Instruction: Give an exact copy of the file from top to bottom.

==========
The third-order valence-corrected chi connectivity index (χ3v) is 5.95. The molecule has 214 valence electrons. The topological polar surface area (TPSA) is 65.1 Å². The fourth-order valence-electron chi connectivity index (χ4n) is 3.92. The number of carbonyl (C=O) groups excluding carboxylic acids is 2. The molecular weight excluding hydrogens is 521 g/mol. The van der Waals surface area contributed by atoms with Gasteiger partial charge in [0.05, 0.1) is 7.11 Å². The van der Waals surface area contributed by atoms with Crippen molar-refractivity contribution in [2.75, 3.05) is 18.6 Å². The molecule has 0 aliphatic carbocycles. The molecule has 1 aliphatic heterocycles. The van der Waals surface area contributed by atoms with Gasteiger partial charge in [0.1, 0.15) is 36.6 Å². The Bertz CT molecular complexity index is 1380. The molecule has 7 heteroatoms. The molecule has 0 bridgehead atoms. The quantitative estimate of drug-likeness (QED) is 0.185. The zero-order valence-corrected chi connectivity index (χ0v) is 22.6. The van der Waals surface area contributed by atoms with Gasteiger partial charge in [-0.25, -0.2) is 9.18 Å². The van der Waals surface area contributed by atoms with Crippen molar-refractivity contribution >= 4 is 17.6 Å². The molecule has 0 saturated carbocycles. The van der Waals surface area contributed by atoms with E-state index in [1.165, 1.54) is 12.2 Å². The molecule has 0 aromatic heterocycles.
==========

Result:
The third-order valence-corrected chi connectivity index (χ3v) is 5.95. The molecule has 214 valence electrons. The topological polar surface area (TPSA) is 65.1 Å². The fourth-order valence-electron chi connectivity index (χ4n) is 3.92. The number of carbonyl (C=O) groups excluding carboxylic acids is 2. The molecular weight excluding hydrogens is 521 g/mol. The van der Waals surface area contributed by atoms with Gasteiger partial charge in [0.05, 0.1) is 7.11 Å². The van der Waals surface area contributed by atoms with Crippen molar-refractivity contribution in [2.75, 3.05) is 18.6 Å². The molecule has 0 aliphatic carbocycles. The molecule has 1 aliphatic heterocycles. The van der Waals surface area contributed by atoms with Gasteiger partial charge in [0.1, 0.15) is 36.6 Å². The Bertz CT molecular complexity index is 1380. The molecule has 7 heteroatoms. The molecule has 0 bridgehead atoms. The quantitative estimate of drug-likeness (QED) is 0.185. The zero-order valence-corrected chi connectivity index (χ0v) is 22.6. The van der Waals surface area contributed by atoms with Gasteiger partial charge in [-0.25, -0.2) is 9.18 Å². The van der Waals surface area contributed by atoms with Crippen molar-refractivity contribution >= 4 is 17.6 Å². The molecule has 0 saturated carbocycles. The van der Waals surface area contributed by atoms with E-state index in [1.165, 1.54) is 12.2 Å². The molecule has 0 aromatic heterocycles.